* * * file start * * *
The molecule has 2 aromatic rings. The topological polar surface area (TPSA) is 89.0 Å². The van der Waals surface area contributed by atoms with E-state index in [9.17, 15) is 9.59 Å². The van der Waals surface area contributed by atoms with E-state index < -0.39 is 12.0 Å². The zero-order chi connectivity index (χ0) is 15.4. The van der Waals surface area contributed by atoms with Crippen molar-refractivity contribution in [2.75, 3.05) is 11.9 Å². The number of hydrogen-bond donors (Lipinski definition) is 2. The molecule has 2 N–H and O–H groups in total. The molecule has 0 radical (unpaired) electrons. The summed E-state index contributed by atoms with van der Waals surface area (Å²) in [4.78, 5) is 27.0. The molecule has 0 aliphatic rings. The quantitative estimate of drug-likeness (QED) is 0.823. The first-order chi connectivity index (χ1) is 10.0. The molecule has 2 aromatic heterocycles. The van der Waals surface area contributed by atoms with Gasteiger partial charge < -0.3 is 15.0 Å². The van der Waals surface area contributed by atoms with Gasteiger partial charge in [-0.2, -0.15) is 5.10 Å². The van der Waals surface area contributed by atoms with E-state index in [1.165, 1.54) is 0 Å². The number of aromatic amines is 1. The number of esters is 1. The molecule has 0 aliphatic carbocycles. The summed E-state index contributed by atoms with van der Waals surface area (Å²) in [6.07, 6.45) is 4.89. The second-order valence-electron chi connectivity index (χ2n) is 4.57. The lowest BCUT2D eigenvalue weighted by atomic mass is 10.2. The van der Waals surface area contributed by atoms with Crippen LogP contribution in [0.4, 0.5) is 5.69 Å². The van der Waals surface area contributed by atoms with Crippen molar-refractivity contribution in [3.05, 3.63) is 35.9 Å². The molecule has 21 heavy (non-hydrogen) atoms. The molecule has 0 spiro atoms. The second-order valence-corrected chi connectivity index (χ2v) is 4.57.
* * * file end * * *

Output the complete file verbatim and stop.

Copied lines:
The molecule has 2 aromatic rings. The topological polar surface area (TPSA) is 89.0 Å². The van der Waals surface area contributed by atoms with E-state index in [9.17, 15) is 9.59 Å². The van der Waals surface area contributed by atoms with E-state index < -0.39 is 12.0 Å². The zero-order chi connectivity index (χ0) is 15.4. The van der Waals surface area contributed by atoms with Crippen molar-refractivity contribution in [2.75, 3.05) is 11.9 Å². The number of hydrogen-bond donors (Lipinski definition) is 2. The molecule has 2 N–H and O–H groups in total. The molecule has 0 radical (unpaired) electrons. The summed E-state index contributed by atoms with van der Waals surface area (Å²) in [4.78, 5) is 27.0. The molecule has 0 aliphatic rings. The quantitative estimate of drug-likeness (QED) is 0.823. The first-order chi connectivity index (χ1) is 10.0. The molecule has 2 aromatic heterocycles. The van der Waals surface area contributed by atoms with Gasteiger partial charge < -0.3 is 15.0 Å². The van der Waals surface area contributed by atoms with Gasteiger partial charge in [-0.2, -0.15) is 5.10 Å². The van der Waals surface area contributed by atoms with E-state index in [1.165, 1.54) is 0 Å². The number of aromatic amines is 1. The number of esters is 1. The molecule has 0 aliphatic carbocycles. The summed E-state index contributed by atoms with van der Waals surface area (Å²) in [6.07, 6.45) is 4.89. The second-order valence-electron chi connectivity index (χ2n) is 4.57. The lowest BCUT2D eigenvalue weighted by atomic mass is 10.2. The van der Waals surface area contributed by atoms with Crippen LogP contribution in [0.4, 0.5) is 5.69 Å². The van der Waals surface area contributed by atoms with Crippen molar-refractivity contribution in [3.05, 3.63) is 35.9 Å². The molecule has 21 heavy (non-hydrogen) atoms. The molecule has 0 spiro atoms. The second-order valence-corrected chi connectivity index (χ2v) is 4.57.